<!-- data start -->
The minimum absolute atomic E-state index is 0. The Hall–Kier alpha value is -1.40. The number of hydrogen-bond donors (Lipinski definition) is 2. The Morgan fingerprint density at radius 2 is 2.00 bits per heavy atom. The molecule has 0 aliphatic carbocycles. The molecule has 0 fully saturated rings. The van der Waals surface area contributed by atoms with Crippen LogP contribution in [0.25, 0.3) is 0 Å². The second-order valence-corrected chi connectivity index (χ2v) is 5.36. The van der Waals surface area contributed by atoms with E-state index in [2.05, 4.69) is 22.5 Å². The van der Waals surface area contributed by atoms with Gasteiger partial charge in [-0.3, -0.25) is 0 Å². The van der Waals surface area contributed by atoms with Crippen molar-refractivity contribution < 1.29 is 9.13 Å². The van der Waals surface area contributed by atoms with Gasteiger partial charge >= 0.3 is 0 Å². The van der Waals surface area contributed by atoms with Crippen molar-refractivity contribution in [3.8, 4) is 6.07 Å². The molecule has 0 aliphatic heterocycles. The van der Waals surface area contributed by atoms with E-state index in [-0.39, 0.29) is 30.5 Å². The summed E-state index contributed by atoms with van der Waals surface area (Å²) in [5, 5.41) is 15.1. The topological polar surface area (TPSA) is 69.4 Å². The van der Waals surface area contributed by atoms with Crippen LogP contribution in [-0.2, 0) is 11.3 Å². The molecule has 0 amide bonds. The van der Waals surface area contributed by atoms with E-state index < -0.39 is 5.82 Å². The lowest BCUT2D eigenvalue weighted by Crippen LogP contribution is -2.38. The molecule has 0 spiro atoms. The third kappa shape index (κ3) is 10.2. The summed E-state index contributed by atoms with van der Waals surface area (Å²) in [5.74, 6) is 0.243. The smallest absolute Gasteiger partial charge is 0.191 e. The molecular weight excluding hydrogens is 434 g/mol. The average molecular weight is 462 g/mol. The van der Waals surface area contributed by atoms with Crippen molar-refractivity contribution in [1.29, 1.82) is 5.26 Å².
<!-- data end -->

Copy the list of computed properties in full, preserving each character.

The minimum absolute atomic E-state index is 0. The Hall–Kier alpha value is -1.40. The number of hydrogen-bond donors (Lipinski definition) is 2. The Morgan fingerprint density at radius 2 is 2.00 bits per heavy atom. The molecule has 0 aliphatic carbocycles. The molecule has 0 fully saturated rings. The van der Waals surface area contributed by atoms with Crippen LogP contribution in [0.25, 0.3) is 0 Å². The second-order valence-corrected chi connectivity index (χ2v) is 5.36. The van der Waals surface area contributed by atoms with E-state index in [2.05, 4.69) is 22.5 Å². The van der Waals surface area contributed by atoms with Gasteiger partial charge in [-0.3, -0.25) is 0 Å². The van der Waals surface area contributed by atoms with Crippen molar-refractivity contribution < 1.29 is 9.13 Å². The van der Waals surface area contributed by atoms with Gasteiger partial charge >= 0.3 is 0 Å². The van der Waals surface area contributed by atoms with Crippen molar-refractivity contribution in [3.8, 4) is 6.07 Å². The molecule has 0 aliphatic heterocycles. The van der Waals surface area contributed by atoms with E-state index in [-0.39, 0.29) is 30.5 Å². The summed E-state index contributed by atoms with van der Waals surface area (Å²) in [5, 5.41) is 15.1. The topological polar surface area (TPSA) is 69.4 Å². The van der Waals surface area contributed by atoms with Crippen LogP contribution in [-0.2, 0) is 11.3 Å². The molecule has 0 amide bonds. The van der Waals surface area contributed by atoms with E-state index < -0.39 is 5.82 Å². The lowest BCUT2D eigenvalue weighted by Crippen LogP contribution is -2.38. The molecule has 0 spiro atoms. The third kappa shape index (κ3) is 10.2. The summed E-state index contributed by atoms with van der Waals surface area (Å²) in [5.74, 6) is 0.243. The smallest absolute Gasteiger partial charge is 0.191 e. The molecular weight excluding hydrogens is 434 g/mol. The average molecular weight is 462 g/mol. The van der Waals surface area contributed by atoms with Crippen molar-refractivity contribution in [1.29, 1.82) is 5.26 Å².